On Monday the Pentagon will begin to dismantle its ban on transgender service, according to a new report.
Earlier this month we learned that transgender individuals could not be dismissed unless the Pentagon’s acting undersecretary for personnel, Brad Carson, signed off on the discharge. Many observers noted that this move was similar to one taken by the Pentagon in the lead-up to the repeal of Don’t Ask, Don’t Tell.
On Tuesday, Defense Secretary Ash Carter sent a memo to top military brass and civilians formally outlining his plan that would protect transgender troops from being discharged and directs officials to develop a plan within six months to incorporate those troops into the ranks.
How transgender troops will be housed, what uniforms they’ll be permitted to wear and what medical treatments they’ll be entitled to will be among the key issues for the Pentagon to resolve, said the official, who spoke on condition of anonymity to discuss details of the discussions.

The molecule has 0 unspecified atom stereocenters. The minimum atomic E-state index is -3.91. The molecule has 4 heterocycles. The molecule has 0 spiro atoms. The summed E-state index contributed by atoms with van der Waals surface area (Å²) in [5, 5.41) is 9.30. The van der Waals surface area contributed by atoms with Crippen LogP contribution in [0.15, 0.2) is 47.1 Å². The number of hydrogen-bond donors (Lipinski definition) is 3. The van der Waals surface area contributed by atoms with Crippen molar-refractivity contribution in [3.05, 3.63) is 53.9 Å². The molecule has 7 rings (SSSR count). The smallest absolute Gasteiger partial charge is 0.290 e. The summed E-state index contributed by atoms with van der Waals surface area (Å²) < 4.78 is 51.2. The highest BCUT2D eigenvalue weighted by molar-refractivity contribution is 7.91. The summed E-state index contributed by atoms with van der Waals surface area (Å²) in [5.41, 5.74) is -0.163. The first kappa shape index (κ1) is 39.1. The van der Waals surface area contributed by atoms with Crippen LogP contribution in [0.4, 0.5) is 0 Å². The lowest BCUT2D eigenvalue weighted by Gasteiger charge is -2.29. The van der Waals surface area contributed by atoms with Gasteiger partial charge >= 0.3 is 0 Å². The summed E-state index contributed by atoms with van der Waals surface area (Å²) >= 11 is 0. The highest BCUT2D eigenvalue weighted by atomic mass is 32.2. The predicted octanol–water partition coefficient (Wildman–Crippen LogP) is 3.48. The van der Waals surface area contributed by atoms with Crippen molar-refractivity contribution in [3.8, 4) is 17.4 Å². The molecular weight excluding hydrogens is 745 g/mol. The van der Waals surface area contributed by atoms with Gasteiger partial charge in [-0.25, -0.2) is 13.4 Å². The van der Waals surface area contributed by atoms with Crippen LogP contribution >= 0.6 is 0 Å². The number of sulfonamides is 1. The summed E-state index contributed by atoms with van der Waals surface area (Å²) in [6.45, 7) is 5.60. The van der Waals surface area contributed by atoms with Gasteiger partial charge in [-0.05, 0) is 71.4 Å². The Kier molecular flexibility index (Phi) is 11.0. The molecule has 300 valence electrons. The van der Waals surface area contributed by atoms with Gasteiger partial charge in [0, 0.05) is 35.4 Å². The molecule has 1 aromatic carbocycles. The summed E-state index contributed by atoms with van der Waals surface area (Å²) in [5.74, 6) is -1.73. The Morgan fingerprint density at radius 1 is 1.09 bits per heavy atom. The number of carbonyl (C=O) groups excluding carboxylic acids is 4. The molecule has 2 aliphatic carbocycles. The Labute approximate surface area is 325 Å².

“The working group will start with the assumption that transgender persons can serve openly without adverse impact on military effectiveness and readiness unless and except where objective, practical impediments are identified, and shall present its recommendations to me within 180 days,” Carter wrote in his memo.
Medical treatment, particularly as it pertains to hormone therapy and transitioning, appears to be a major sticking point that officials will need to work through:
Medical benefits will likely be one of the most vexing issues for repealing the ban on transgender troops, the official said. For instance, will a solider be allowed to deploy to a forward operating base in a war zone while he or she is undergoing hormone therapy?
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